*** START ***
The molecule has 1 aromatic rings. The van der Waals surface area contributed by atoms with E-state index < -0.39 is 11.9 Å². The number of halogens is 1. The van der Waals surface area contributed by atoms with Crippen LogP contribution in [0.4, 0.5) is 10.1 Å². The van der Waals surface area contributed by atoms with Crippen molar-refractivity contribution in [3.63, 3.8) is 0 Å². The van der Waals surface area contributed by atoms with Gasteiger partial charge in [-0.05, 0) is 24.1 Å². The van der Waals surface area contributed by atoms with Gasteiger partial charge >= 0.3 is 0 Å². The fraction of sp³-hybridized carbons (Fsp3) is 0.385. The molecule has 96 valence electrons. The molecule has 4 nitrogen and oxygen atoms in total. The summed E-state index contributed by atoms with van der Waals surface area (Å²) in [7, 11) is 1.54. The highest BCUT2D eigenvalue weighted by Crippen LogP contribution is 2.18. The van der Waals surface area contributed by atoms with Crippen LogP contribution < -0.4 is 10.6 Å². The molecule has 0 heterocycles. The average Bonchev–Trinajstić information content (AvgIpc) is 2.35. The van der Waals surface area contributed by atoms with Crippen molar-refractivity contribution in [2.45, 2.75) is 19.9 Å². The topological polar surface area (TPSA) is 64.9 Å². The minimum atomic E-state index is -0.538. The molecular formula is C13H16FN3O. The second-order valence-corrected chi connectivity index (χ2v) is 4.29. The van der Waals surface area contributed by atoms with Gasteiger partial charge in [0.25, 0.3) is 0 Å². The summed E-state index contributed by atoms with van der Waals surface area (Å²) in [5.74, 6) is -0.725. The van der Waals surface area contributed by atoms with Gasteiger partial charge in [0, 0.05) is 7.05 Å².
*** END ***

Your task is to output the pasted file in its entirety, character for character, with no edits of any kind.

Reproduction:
The molecule has 1 aromatic rings. The van der Waals surface area contributed by atoms with E-state index < -0.39 is 11.9 Å². The number of halogens is 1. The van der Waals surface area contributed by atoms with Crippen LogP contribution in [0.4, 0.5) is 10.1 Å². The van der Waals surface area contributed by atoms with Crippen molar-refractivity contribution in [3.63, 3.8) is 0 Å². The van der Waals surface area contributed by atoms with Gasteiger partial charge in [-0.05, 0) is 24.1 Å². The van der Waals surface area contributed by atoms with Gasteiger partial charge >= 0.3 is 0 Å². The fraction of sp³-hybridized carbons (Fsp3) is 0.385. The molecule has 96 valence electrons. The molecule has 4 nitrogen and oxygen atoms in total. The summed E-state index contributed by atoms with van der Waals surface area (Å²) in [7, 11) is 1.54. The highest BCUT2D eigenvalue weighted by Crippen LogP contribution is 2.18. The van der Waals surface area contributed by atoms with Crippen LogP contribution < -0.4 is 10.6 Å². The molecule has 0 heterocycles. The average Bonchev–Trinajstić information content (AvgIpc) is 2.35. The van der Waals surface area contributed by atoms with Crippen molar-refractivity contribution in [2.45, 2.75) is 19.9 Å². The topological polar surface area (TPSA) is 64.9 Å². The minimum atomic E-state index is -0.538. The molecular formula is C13H16FN3O. The second-order valence-corrected chi connectivity index (χ2v) is 4.29. The van der Waals surface area contributed by atoms with Gasteiger partial charge in [0.25, 0.3) is 0 Å². The summed E-state index contributed by atoms with van der Waals surface area (Å²) in [5.74, 6) is -0.725. The van der Waals surface area contributed by atoms with Gasteiger partial charge in [0, 0.05) is 7.05 Å².